is there anybody who has successfully configured SNAP8 with Python 3.6? I am experiencing several issues and would like to have some exchanges.
I use Python 3.6 (Windows and linux) because it is the most recent version for which SNAP has been tested extensively. Please describe your platform (OS, Python distribution you used) and the issues you encountered. If you did not follow Configure Python to use the SNAP-Python snappy interface you might find it helpful to try the installation using those steps (let us know if any of the steps are not clear so the document can be improved).
Thank you, the manual configuration worked properly (Ubuntu 18.04.2, Python 3.6.13). Good to know that you are also using it.
It would be great if you could prepare some detail document on how to configure snappy with mac. I have tried several times with no success.
I retired from a job where we used Macs, but don’t have one at present. Recent macOS versions have some changes (I assume made for improved security) that may be causing problems. I’m confident that the issues can be solved, but it will need someone who is comfortable working with command-line tools and compilers. What we know so far:
Users should avoid using Apple’s Python as there is a risk that changes will affect system tasks that use Apple’s Python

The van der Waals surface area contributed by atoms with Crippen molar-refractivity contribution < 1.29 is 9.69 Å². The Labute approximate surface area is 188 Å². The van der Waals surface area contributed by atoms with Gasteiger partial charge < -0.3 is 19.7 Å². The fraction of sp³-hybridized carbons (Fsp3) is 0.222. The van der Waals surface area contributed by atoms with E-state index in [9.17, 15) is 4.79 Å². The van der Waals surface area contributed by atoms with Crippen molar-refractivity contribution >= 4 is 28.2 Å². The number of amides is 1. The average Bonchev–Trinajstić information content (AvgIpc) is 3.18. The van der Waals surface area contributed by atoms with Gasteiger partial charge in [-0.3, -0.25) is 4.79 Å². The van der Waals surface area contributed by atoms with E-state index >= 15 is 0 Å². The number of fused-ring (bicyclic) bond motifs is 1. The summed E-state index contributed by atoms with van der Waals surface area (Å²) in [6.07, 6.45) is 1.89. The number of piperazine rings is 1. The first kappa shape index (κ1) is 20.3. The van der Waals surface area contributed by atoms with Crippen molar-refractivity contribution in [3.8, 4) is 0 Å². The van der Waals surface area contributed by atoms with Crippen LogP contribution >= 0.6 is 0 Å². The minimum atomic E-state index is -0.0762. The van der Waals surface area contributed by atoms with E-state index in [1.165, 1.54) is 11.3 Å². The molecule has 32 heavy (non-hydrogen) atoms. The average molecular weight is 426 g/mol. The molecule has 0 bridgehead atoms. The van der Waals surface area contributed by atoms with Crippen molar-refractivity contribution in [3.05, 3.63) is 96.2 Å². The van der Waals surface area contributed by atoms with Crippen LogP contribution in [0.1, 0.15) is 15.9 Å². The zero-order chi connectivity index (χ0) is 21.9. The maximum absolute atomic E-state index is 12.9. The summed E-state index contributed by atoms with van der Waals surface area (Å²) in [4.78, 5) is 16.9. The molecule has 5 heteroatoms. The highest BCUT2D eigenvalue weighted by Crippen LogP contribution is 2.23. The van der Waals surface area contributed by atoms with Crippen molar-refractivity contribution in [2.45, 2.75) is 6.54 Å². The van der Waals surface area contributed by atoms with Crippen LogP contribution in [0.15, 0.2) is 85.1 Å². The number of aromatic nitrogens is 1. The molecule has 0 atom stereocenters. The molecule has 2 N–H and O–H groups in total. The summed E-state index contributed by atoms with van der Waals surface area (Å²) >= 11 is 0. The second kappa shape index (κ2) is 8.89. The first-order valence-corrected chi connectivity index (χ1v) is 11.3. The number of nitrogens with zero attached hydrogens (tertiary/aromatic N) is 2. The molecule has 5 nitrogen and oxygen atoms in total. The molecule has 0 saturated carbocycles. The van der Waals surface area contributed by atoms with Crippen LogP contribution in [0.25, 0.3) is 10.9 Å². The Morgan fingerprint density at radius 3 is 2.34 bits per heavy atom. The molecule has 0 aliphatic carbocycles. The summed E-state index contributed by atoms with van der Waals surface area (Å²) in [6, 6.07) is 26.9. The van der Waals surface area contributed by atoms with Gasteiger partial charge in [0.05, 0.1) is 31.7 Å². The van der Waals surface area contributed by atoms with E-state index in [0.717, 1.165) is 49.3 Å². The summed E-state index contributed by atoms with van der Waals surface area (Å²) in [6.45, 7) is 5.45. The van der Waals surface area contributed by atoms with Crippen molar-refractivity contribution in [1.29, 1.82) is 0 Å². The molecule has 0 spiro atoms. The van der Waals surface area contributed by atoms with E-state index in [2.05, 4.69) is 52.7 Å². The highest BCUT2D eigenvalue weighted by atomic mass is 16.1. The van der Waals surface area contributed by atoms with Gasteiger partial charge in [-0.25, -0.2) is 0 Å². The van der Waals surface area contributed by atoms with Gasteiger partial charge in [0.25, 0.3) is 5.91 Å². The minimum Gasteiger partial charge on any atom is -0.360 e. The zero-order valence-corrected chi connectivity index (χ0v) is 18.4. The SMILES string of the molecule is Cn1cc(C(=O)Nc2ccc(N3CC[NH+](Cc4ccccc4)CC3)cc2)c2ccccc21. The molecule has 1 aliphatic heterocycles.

A user-installed Python-3.6 needs to support the same compiler-run time libraries as the supplied binary wheels. These wheels have been well tested and are widely used on other platforms, but we haven’t identified a suitable Python 3.6 package (there are dozens, but most are too old). Macports does provide binary packages – users can check for their macOS version at [https://ports.macports.org/port/python36/stats?days=30&days_ago=0](https://Macports Python-3.6 builds). There is a learning curve with macports and it is based on command-line tools.
Without a suitable Python-3.6 binary package, the alternatives are either install a newer Python-3.x binary package and use that to build a jpy wheel, or build Python-3.6 locally. There are several systems that allow you to build python relatively easily: Brew, Macports, and Fink. Either approach should work, but both require some level of comfort with the command-line and software development.